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Monday, September 26, 2022

Aluminium sinks to 6-month low on growth, China COVID concerns

London aluminium prices dropped to a six-month low on Monday, as worries grew that rising COVID-19 cases in Beijing and prospects of elevated interest rates for a longer time would hit global economic growth and dent demand for metals.

Three-month aluminium on the London Metal Exchange slipped 1.3% to $2,646 a tonne, as of 0715 GMT, after hitting its lowest since Dec. 16 at $2,616.50 earlier in the session.

The most-traded July aluminium contract in Shanghai ended daytime trading down 2.8% at 19,995 yuan ($2,970.05) a tonne.

Copper, often used as a gauge of global economic health, was down 0.8% at $9,375.50 a tonne, after hitting a more than two-week low earlier in the session.

“Metals outlook in the near term is likely to remain under pressure. The Chinese market is heading to a traditionally soft period in the coming weeks, on top of new threats of lockdowns and a sluggish economy,” said Paul Adkins of AZ Global Consulting.

LME official prices

“Also, the recent scandal with warehouses in China has sent traders back into their tents. However, there are some upward price opportunities due to the warehouses being closed limiting some metal supplies.”

An investigation into the fraudulent use of aluminium stocks to raise finance in China has expanded to three Shanghai-based companies suspected of having pledged aluminium stocks several times over, the state-backed Securities Times reported.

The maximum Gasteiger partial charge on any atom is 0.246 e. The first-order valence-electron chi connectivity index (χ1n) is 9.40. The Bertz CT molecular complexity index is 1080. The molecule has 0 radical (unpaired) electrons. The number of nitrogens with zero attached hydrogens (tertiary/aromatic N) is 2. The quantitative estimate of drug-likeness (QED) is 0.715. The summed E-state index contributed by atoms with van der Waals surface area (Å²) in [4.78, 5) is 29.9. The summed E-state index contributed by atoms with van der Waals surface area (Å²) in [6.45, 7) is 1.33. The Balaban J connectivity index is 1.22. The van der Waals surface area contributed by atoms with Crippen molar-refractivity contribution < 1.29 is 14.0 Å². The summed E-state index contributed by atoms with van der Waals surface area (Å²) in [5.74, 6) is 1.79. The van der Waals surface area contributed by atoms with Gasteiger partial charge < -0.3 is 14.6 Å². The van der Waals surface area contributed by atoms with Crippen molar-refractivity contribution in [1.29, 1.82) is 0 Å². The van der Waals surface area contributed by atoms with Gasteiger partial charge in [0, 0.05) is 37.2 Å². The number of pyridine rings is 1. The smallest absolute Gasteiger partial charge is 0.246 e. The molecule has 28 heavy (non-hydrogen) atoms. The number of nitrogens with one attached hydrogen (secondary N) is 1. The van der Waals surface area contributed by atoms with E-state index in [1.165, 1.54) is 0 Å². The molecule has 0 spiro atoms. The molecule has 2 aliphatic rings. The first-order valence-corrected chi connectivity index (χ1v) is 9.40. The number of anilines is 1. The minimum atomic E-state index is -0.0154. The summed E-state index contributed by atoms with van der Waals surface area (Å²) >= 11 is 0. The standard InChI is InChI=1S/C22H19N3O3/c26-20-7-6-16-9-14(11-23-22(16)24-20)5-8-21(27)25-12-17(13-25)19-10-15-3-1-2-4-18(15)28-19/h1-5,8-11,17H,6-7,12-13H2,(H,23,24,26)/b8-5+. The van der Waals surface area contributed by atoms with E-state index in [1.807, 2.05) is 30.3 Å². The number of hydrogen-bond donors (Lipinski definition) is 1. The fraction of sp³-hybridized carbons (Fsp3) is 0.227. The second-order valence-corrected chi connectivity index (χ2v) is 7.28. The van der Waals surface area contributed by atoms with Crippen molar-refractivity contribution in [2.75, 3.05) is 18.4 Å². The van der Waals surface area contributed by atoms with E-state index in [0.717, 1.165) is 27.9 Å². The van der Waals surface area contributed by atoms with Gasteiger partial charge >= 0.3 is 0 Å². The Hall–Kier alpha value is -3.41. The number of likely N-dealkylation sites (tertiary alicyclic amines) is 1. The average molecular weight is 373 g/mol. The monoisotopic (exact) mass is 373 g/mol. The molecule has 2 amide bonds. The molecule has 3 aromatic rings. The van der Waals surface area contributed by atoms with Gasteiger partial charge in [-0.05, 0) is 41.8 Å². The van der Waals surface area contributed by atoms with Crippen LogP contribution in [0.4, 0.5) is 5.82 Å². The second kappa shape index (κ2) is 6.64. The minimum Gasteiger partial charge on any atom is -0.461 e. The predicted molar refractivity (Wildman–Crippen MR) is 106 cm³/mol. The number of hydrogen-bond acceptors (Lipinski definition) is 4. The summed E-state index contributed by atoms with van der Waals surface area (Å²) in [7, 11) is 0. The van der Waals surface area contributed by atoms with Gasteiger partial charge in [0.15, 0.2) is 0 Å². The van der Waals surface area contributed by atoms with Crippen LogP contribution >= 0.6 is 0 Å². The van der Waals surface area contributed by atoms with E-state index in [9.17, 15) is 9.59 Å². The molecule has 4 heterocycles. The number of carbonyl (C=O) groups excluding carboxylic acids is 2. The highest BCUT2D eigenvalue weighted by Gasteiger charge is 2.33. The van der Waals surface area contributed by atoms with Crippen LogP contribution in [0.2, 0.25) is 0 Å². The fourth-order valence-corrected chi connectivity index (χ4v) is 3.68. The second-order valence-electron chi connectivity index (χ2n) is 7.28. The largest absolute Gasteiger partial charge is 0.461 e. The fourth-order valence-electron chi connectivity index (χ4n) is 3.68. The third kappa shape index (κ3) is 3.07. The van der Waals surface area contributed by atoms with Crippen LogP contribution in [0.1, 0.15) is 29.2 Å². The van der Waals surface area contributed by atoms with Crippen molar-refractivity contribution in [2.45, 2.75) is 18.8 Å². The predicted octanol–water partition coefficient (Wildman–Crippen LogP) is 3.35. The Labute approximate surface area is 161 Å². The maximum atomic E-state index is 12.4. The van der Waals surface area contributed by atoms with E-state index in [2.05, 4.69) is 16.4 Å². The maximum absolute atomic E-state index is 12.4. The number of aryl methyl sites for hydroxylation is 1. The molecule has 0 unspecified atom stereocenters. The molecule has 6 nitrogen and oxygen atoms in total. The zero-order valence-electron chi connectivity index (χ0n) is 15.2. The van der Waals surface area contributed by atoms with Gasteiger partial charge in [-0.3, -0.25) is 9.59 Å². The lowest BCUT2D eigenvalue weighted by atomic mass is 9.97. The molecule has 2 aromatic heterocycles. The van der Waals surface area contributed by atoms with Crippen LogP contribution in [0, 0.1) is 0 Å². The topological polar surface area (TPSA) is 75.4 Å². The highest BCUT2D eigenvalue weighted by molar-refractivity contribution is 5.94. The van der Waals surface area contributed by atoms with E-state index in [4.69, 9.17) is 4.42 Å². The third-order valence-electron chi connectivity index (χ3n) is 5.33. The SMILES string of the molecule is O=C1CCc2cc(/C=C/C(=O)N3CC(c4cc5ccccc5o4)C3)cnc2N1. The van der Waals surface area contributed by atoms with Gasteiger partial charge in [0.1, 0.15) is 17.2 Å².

Risk sentiment in wider financial markets remained weak as worries about even more aggressive Federal Reserve policy tightening, and a COVID-19 warning from Beijing dented investors’ appetite.

Authorities in Beijing raced to contain a COVID-19 outbreak traced to a raucous 24-hour bar, with millions facing mandatory testing and thousands under targeted lockdowns.

Data showed the US consumer price index accelerated to 1% in May from 0.3% in April, suggesting that the Fed could continue with its 50 basis points interest rate hikes through September to combat inflation.

Dollar: The US dollar jumped to a near one-month high against its rivals, making greenback-denominated metals more expensive for buyers using other currReuters

Inventories: Copper inventories in warehouses monitored by the Shanghai Futures Exchange rose 18.7% from last release on June 02.

Other metals: LME zinc fell 1.7% to $3,630, nickel lost 2.8% to $26,505, lead dipped 1.3% to $2,121, and tin fell 2.4% to $34,435.

Shanghai copper was down 1.1%, zinc slipped 1.2%, nickel fell 4.4%, lead edged 0.5% lower, and tin dropped 3.7%. Reuters

Aluminium sinks to 6-month low on growth, China COVID concerns

Source: Brecorder

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